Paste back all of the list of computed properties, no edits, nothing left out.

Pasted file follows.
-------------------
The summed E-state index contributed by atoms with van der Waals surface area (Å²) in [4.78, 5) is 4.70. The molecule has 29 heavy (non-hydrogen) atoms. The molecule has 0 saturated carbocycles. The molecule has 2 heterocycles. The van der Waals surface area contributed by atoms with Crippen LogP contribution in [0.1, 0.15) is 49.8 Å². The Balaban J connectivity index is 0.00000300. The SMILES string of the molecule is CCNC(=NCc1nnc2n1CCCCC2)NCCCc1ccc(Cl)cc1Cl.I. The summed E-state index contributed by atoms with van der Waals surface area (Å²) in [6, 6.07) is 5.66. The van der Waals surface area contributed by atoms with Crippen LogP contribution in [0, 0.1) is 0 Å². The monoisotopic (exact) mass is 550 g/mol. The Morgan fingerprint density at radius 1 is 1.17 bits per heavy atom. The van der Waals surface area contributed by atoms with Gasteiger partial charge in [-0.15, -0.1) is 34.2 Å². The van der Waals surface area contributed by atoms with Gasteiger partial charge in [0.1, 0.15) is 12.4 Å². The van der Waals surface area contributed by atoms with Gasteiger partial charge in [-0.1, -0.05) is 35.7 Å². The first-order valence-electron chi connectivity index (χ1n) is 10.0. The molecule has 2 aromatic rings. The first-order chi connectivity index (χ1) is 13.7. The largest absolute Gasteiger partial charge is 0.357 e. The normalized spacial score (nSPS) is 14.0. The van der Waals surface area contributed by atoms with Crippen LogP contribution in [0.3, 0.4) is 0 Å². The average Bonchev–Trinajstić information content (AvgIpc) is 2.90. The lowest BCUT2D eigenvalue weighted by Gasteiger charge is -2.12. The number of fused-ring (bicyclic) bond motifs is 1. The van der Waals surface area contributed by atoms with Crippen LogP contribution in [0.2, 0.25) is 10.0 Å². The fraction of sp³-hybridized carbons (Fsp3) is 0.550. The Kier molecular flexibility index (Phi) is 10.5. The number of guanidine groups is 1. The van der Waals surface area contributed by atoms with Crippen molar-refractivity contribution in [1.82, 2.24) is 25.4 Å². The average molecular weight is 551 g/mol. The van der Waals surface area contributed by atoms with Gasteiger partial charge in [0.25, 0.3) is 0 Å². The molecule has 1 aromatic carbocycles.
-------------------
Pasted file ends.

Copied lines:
The summed E-state index contributed by atoms with van der Waals surface area (Å²) in [4.78, 5) is 4.70. The molecule has 29 heavy (non-hydrogen) atoms. The molecule has 0 saturated carbocycles. The molecule has 2 heterocycles. The van der Waals surface area contributed by atoms with Crippen LogP contribution in [0.1, 0.15) is 49.8 Å². The Balaban J connectivity index is 0.00000300. The SMILES string of the molecule is CCNC(=NCc1nnc2n1CCCCC2)NCCCc1ccc(Cl)cc1Cl.I. The summed E-state index contributed by atoms with van der Waals surface area (Å²) in [6, 6.07) is 5.66. The van der Waals surface area contributed by atoms with Crippen LogP contribution in [0, 0.1) is 0 Å². The monoisotopic (exact) mass is 550 g/mol. The Morgan fingerprint density at radius 1 is 1.17 bits per heavy atom. The van der Waals surface area contributed by atoms with Gasteiger partial charge in [-0.15, -0.1) is 34.2 Å². The van der Waals surface area contributed by atoms with Gasteiger partial charge in [0.1, 0.15) is 12.4 Å². The van der Waals surface area contributed by atoms with Gasteiger partial charge in [-0.1, -0.05) is 35.7 Å². The first-order valence-electron chi connectivity index (χ1n) is 10.0. The molecule has 2 aromatic rings. The first-order chi connectivity index (χ1) is 13.7. The largest absolute Gasteiger partial charge is 0.357 e. The normalized spacial score (nSPS) is 14.0. The van der Waals surface area contributed by atoms with Crippen LogP contribution in [0.3, 0.4) is 0 Å². The average Bonchev–Trinajstić information content (AvgIpc) is 2.90. The lowest BCUT2D eigenvalue weighted by Gasteiger charge is -2.12. The number of fused-ring (bicyclic) bond motifs is 1. The van der Waals surface area contributed by atoms with Crippen LogP contribution in [0.2, 0.25) is 10.0 Å². The fraction of sp³-hybridized carbons (Fsp3) is 0.550. The Kier molecular flexibility index (Phi) is 10.5. The number of guanidine groups is 1. The van der Waals surface area contributed by atoms with Crippen molar-refractivity contribution in [1.82, 2.24) is 25.4 Å². The average molecular weight is 551 g/mol. The van der Waals surface area contributed by atoms with Gasteiger partial charge in [0.25, 0.3) is 0 Å². The molecule has 1 aromatic carbocycles.